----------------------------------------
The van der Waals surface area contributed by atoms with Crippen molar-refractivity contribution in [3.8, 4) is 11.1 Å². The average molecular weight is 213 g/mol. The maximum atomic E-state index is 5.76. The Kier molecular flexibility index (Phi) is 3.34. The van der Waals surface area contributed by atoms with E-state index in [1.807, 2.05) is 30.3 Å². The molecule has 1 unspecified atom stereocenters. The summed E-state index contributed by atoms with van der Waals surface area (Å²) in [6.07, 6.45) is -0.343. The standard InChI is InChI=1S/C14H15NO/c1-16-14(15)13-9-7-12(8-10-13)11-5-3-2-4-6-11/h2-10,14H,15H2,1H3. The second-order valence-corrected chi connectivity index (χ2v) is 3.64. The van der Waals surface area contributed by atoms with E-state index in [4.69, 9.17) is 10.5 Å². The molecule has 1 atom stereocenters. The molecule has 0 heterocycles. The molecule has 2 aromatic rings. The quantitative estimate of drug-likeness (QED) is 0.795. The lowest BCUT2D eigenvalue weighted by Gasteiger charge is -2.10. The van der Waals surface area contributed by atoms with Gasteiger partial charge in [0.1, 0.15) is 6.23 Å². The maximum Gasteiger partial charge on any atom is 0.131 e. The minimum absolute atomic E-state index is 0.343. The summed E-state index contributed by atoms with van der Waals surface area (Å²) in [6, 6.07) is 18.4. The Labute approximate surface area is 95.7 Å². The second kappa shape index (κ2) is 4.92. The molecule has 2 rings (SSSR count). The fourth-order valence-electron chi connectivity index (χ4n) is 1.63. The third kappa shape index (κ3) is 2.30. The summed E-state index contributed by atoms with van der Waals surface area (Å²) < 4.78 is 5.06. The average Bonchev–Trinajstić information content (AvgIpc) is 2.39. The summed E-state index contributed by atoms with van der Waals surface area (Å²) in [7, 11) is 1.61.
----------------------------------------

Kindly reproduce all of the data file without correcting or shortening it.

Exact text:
The van der Waals surface area contributed by atoms with Crippen molar-refractivity contribution in [3.8, 4) is 11.1 Å². The average molecular weight is 213 g/mol. The maximum atomic E-state index is 5.76. The Kier molecular flexibility index (Phi) is 3.34. The van der Waals surface area contributed by atoms with E-state index in [1.807, 2.05) is 30.3 Å². The molecule has 1 unspecified atom stereocenters. The summed E-state index contributed by atoms with van der Waals surface area (Å²) in [6.07, 6.45) is -0.343. The standard InChI is InChI=1S/C14H15NO/c1-16-14(15)13-9-7-12(8-10-13)11-5-3-2-4-6-11/h2-10,14H,15H2,1H3. The second-order valence-corrected chi connectivity index (χ2v) is 3.64. The van der Waals surface area contributed by atoms with E-state index in [4.69, 9.17) is 10.5 Å². The molecule has 1 atom stereocenters. The molecule has 0 heterocycles. The molecule has 2 aromatic rings. The quantitative estimate of drug-likeness (QED) is 0.795. The lowest BCUT2D eigenvalue weighted by Gasteiger charge is -2.10. The van der Waals surface area contributed by atoms with Gasteiger partial charge in [0.1, 0.15) is 6.23 Å². The maximum Gasteiger partial charge on any atom is 0.131 e. The minimum absolute atomic E-state index is 0.343. The summed E-state index contributed by atoms with van der Waals surface area (Å²) in [6, 6.07) is 18.4. The Labute approximate surface area is 95.7 Å². The second kappa shape index (κ2) is 4.92. The molecule has 2 rings (SSSR count). The fourth-order valence-electron chi connectivity index (χ4n) is 1.63. The third kappa shape index (κ3) is 2.30. The summed E-state index contributed by atoms with van der Waals surface area (Å²) < 4.78 is 5.06. The average Bonchev–Trinajstić information content (AvgIpc) is 2.39. The summed E-state index contributed by atoms with van der Waals surface area (Å²) in [7, 11) is 1.61.